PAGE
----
STAM Adaptor Proteins Interact with COPII Complexes and Function in ER-to-Golgi Trafficking

Authors

  • Neggy Rismanchi,

    1. Cellular Neurology Unit, Neurogenetics Branch, National Institute of Neurological Disorders and Stroke, National Institutes of Health, Bethesda, MD 20892, USA
    2. Department of Neural and Behavioral Sciences, Pennsylvania State University College of Medicine, Hershey, PA 17033, USA
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  • Rosa Puertollano,

    1. Laboratory of Cell Biology, National Heart, Lung and Blood Institute, National Institutes of Health, Bethesda, MD 20892, USA
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  • Craig Blackstone

    Corresponding author
    1. Cellular Neurology Unit, Neurogenetics Branch, National Institute of Neurological Disorders and Stroke, National Institutes of Health, Bethesda, MD 20892, USA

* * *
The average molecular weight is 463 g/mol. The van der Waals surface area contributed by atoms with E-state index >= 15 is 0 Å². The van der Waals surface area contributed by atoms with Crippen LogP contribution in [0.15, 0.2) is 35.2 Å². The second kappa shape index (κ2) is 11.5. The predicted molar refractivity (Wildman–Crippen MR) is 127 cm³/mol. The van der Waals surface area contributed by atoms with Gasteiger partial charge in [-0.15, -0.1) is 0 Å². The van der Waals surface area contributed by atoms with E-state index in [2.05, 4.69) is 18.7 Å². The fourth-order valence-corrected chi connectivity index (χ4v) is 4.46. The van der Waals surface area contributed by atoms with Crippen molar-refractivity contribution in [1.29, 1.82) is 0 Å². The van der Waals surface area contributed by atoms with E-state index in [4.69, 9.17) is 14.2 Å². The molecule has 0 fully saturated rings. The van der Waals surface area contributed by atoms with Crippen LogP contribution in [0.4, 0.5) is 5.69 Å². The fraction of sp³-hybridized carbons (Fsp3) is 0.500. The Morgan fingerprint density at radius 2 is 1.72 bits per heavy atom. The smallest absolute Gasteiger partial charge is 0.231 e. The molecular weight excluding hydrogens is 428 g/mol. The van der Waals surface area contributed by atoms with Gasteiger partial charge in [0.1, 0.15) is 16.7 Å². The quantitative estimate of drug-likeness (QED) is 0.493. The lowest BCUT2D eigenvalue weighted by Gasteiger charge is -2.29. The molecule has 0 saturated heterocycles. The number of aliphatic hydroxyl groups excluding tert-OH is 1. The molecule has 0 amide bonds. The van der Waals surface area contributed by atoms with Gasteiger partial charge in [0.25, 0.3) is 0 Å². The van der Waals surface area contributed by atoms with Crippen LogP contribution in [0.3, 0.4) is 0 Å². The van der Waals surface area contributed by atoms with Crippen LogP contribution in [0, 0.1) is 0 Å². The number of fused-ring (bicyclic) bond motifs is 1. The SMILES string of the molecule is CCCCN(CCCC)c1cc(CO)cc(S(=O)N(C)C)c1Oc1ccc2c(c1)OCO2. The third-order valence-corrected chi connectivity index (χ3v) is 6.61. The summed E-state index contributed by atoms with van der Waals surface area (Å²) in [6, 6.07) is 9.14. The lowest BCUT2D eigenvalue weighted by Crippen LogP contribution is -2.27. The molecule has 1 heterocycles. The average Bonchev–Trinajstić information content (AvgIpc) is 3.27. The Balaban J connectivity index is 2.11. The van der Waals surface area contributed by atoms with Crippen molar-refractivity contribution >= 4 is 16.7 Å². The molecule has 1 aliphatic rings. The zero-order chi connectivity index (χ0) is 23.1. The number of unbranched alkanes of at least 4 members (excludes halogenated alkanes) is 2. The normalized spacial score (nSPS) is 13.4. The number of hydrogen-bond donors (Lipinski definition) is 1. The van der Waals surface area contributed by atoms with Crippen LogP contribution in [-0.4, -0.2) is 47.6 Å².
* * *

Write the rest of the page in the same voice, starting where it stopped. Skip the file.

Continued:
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*Craig Blackstone, blackstc@ninds.nih.gov

Abstract

Signal-transducing adaptor molecules (STAMs) are involved in growth factor and cytokine signaling as well as receptor degradation, and they form complexes with a number of endocytic proteins, including Hrs and Eps15. In this study, we demonstrate that STAM proteins also localize prominently to early exocytic compartments and profoundly regulate Golgi morphology. Upon STAM overexpression in cells, the Golgi apparatus becomes extensively fragmented and dispersed, but when STAMs are depleted, the Golgi becomes highly condensed. Under both scenarios, vesicular stomatitis virus G protein–green fluorescent protein trafficking to the plasma membrane is markedly inhibited, and recovery of Golgi morphology after Brefeldin A treatment is substantially impaired in STAM-depleted cells. Furthermore, STAM proteins interact with coat protein II (COPII) proteins, probably at endoplasmic reticulum (ER) exit sites, and Sar1 activity is required to maintain the localization of STAMs at discrete sites. Thus, in addition to their roles in signaling and endocytosis, STAMs function prominently in ER-to-Golgi trafficking, most likely through direct interactions with the COPII complex.

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